That’s the sentiment someone shared in a discussion on the MUSH the other day. Despite the fact that OtherSpace gaining 450,000 players like the popular multiplayer space sim would be amazingly awesome, this comment wasn’t intended to be complimentary.
Dominion is an extension – call it an expansion pack! – of the basic OtherSpace crafting system, designed to allow players to go beyond simply making personal weapons, armor, and gadgets into the realm of macro-crafting – building on their professions, becoming business moguls, and maybe even shaping their own empires.
To the extent that you can use the system to create corporations, I suppose it is like EVE Online.
But the truth is, it’s not a fair comparison. Honestly, the real comparison that detractors should be making is something that probably will cheese them off even more: Dominion is much more like a Facebook game, such as Empires & Allies or Mafia Wars. You’re using limited but replenishable resources (Saga Points for OS, “energy” in Zynga games) to grow your holdings and you can’t do it all on your own. You need help from other friends who play the game. So, OtherSpace Dominion is much more like shaping a metropolis in Cityville than it is like zooming around the galaxy, blowing people up for fun and profit in EVE.
I don’t consider this a bad thing, either way. Roleplaying MUSHes are a rarity these days. A MUSH that provides a Facebook-style game with a text interface? I think right now that makes OtherSpace one of a kind, and something like Dominion might make our MUSH even more attractive to potential players who fall under the Socializer/Achiever/Explorer quadrants of the gaming archetypes.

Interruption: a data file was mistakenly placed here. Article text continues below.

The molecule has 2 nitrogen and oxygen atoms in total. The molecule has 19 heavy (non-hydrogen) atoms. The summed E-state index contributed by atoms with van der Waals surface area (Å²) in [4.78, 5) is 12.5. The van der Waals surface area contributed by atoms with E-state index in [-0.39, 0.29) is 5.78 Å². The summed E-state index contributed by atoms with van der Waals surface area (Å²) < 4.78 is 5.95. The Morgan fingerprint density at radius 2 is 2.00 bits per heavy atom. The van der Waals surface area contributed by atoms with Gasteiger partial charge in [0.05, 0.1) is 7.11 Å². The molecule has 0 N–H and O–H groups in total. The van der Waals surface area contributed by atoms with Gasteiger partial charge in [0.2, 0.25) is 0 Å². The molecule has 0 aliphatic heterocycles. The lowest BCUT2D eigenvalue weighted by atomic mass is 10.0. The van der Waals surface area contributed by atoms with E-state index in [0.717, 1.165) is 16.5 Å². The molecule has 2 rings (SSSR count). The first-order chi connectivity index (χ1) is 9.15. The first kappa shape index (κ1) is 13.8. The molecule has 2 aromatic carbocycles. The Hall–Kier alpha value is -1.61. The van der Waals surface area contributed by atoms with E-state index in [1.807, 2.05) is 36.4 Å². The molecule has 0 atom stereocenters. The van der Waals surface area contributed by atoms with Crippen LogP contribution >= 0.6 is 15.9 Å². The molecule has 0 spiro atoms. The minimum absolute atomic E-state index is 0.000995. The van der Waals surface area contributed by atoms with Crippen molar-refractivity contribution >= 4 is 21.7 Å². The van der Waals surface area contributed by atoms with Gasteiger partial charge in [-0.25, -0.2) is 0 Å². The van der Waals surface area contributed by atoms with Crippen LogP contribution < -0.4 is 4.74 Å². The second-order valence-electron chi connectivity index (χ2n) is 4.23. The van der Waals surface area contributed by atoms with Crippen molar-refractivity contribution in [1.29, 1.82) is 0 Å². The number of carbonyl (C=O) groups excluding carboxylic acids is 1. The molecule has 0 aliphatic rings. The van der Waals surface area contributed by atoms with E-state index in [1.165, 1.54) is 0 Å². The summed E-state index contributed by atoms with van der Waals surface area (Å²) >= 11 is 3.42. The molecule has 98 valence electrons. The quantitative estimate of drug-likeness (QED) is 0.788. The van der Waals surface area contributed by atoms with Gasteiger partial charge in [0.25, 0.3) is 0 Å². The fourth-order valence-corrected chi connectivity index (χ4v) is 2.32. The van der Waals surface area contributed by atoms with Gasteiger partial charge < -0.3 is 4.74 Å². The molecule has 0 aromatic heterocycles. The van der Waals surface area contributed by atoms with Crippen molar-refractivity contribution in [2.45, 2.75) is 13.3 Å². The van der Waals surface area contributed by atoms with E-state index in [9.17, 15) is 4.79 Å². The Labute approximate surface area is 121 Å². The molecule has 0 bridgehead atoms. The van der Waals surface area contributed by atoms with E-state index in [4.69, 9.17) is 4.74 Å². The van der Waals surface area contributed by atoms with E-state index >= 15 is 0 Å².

We might trick all these Farmville players into joining a *truly* collaborative social online game.
Wouldn’t that be great?
Games like OtherSpace aren’t for everybody.
They require the sort of person who:
* Likes to read.
* Likes to write.
* Likes to experiment with cause and effect.
* Likes to fly by the seat of their pants, crafting dialogue in real-time.
It’s like a LARP – live action role-playing game – in that participants assume roles that evolve over time. It’s like a tabletop game in that the game’s staffers act as referees or “dungeon masters” for the participants. It’s like theater in that the participants are actors performing roles – sometimes dramatic, sometimes comedic, and sometimes tragic.
But LARPs may meet once a month or so. Tabletop gaming groups might get together once a week. Theater groups may put on one or two shows a season.
OtherSpace is online around the clock every day. Our participants come from all over the world. Events occur in real-time. One day in the real world equals one day in the game. When major story arcs are in progress, missing a few days might result in returning to find the universe fundamentally changed or, at the very least, embroiled in some kind of crisis that potentially affects where your character can travel. So, above all else, you’ll find that OtherSpace differs from all these other forms in that it requires a commitment of attention, creative effort, mental flexibility, patience, and time.
That makes it an acquired taste for a rather limited audience.
However, if you’re willing to make the commitment, it can pay off in the satisfaction of creating a memorable character who experiences epic space opera adventures while making friends with strangers from across the globe.
The discovery of an old OtherSpace website incarnation led to the unearthing of this list of characters, from circa 2003. We had a pretty huge group involved in the game way back then. See if you recognize any of the names after the break: Read more…
It started, simply enough, with a question: What might be a draw for veterans of OtherSpace to return?
I thought about Saga Point rewards, but that just smacks everyone who has stuck with the MUSH through thick and thin right in the face.
Handing out special Action Cards occurred to me, but that’s just something else worth Saga Points and, again, would insult everyone else.
So, then I started getting away from thinking about what I should use for bribery and instead I pondered: What drove them away in the first place? Read more…